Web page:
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Ordered Fuzzy Numbers: Sources and Intuitions

Part of the Studies in Fuzziness and Soft Computing book series (STUDFUZZ,volume 356)

Abstract

Most emerging methodologies, before they become well settled, stem from careful analysis of previous solutions. In that respect, this chapter refers to the roots of the Ordered Fuzzy Number (OFN) model. First, we outline some drawbacks of the most popular fuzzy number representations, which inspired us to search for a new approach. Then we discuss the idea of looking at fuzzy numbers from an alternative viewpoint. This leads towards formulation of the OFN model comprising three conceptual steps: (1) representing membership functions of fuzzy numbers as the pairs of increasing/decreasing components; (2) for each of two components treated as a locally defined function, inverting the meanings of its domain and its set of values; and finally (3) treating the obtained pairs of components as the ordered pairs. By introducing arithmetic operations on such ordered pairs, we obtain the framework, which is in many cases equivalent to the previous approaches but it also enables the representation of new information aspects.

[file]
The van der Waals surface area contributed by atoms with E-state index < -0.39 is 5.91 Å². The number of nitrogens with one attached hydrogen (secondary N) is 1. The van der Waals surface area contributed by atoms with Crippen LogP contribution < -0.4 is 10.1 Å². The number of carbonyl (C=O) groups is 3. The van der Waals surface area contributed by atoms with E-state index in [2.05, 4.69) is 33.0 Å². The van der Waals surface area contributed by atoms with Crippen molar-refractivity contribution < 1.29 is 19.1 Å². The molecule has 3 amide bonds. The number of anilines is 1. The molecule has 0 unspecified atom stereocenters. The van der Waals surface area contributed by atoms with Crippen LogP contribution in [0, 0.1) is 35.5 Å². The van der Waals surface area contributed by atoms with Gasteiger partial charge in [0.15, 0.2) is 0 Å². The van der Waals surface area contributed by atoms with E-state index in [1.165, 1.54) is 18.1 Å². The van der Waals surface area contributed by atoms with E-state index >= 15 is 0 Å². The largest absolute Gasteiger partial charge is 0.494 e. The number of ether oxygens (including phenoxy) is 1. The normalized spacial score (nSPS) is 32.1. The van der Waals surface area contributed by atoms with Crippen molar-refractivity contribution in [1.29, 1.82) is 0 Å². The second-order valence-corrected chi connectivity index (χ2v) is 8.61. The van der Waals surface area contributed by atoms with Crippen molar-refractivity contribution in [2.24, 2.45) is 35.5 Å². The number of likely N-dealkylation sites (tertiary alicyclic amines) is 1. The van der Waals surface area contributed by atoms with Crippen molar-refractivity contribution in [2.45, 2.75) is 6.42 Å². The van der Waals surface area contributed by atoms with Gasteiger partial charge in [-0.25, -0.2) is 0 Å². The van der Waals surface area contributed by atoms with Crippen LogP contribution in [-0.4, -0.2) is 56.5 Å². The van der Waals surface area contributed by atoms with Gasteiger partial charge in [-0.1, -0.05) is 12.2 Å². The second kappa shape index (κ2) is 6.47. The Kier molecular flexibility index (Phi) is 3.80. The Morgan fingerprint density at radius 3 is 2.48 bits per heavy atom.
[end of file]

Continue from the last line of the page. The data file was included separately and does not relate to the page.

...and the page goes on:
1 Introduction

The Ordered Fuzzy Number (OFN) model was defined as a result of searching for simple and flexible algorithms performing calculations on fuzzy numbers [10]. A more formal description of the OFN model is provided in Chap. 1. Here we focus on initial inspirations, which can be helpful to understand the meaning behind mathematical formulas for OFN operations. Indeed, if someone with a thorough background in the theory of fuzzy sets jumps immediately to Sect. 3.5, the first impression might be confusing. Thus we encourage the readers to study the contents of this chapter step by step, in order to realize that the considered model developed primarily by Witold Kosiński is truly straightforward and easy to handle.